Jenna Lemonias  33:52

I’d say the work itself is probably surprisingly similar. You know, data to a certain extent, data is data, or data or data. And so I think once once you’re really familiar with data and you know, how to, you know, ask questions of data, you know, when something doesn’t look right, and you know, how to essentially be creative with analyzing data. I think you can probably use any sort of data. So yeah, I’d say that that’s a really big similarity. I think one thing I’ve enjoyed outside of academia is being able to work with a really wide range of stakeholders. So not everyone has the same data literacy, or the same goals really in understanding the data. And so it’s been really great to flex that muscle.

Kostas Pardalis  34:54

Yeah, that’s very interesting. I remember a friend of mine who did his PhD in machine learning and computer vision ended up working for Facebook. And at some point, we met and we were talking together and he was trying to describe to me what he was doing there and pretty much like the work was not that different between the two environments. I mean, he was still writing papers and doing publications and creating models and stuff like that. One major difference that I I saw there was, and what he was trying to communicate to me is that, I’m much more stressed now. Because, okay, it’s one thing to write a paper and have like a peer reviewed publication. And it’s another thing to know, at the same time that this model is going to be affecting the experience  of like billions of people, with Facebook for example. So I found this like, extremely, extremely interesting. That makes things of course, like more stressful, but also, I think, much, much more exciting, in my opinion.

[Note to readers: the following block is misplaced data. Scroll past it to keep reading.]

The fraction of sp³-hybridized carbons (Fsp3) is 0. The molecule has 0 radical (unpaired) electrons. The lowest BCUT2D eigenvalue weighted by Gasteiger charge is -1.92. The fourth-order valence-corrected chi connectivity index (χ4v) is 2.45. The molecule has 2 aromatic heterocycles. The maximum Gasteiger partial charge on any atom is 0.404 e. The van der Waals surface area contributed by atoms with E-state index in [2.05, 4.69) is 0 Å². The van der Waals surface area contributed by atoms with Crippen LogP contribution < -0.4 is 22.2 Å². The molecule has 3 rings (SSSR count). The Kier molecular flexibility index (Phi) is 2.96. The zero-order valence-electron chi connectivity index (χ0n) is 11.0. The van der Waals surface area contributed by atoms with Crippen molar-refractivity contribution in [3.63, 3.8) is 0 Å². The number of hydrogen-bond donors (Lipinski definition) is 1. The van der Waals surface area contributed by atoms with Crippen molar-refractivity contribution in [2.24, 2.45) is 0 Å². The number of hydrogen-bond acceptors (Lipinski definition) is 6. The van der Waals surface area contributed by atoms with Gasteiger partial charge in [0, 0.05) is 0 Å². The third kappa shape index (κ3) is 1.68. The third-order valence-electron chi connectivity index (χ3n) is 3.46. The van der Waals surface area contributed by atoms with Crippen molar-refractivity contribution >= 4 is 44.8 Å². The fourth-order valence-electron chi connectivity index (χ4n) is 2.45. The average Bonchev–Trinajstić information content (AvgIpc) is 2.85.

Jenna Lemonias  35:59

Yeah, I 100% agree with that. I think in academia, people think about making an impact on a very, very long timescale. And so things definitely feel a lot more urgent, I would say on a day to day basis. But I like that.

Kostas Pardalis  36:19

Yeah. Yeah. Makes sense. So after being outside the academia for like, I guess, like some time now, how do you feel about this decision? How happy you are, let’s say, and how do you reflect back then, when you had to make the decision to go to the industry.

Jenna Lemonias  36:35

I am really happy in data science, I’ve really enjoyed, as I said, being able to work with a wide range of people and flexing more muscles, and learning how to communicate what we’re doing to a wide range of people. But I am absolutely a big proponent of basic scientific research still.

Eric Dodds  36:56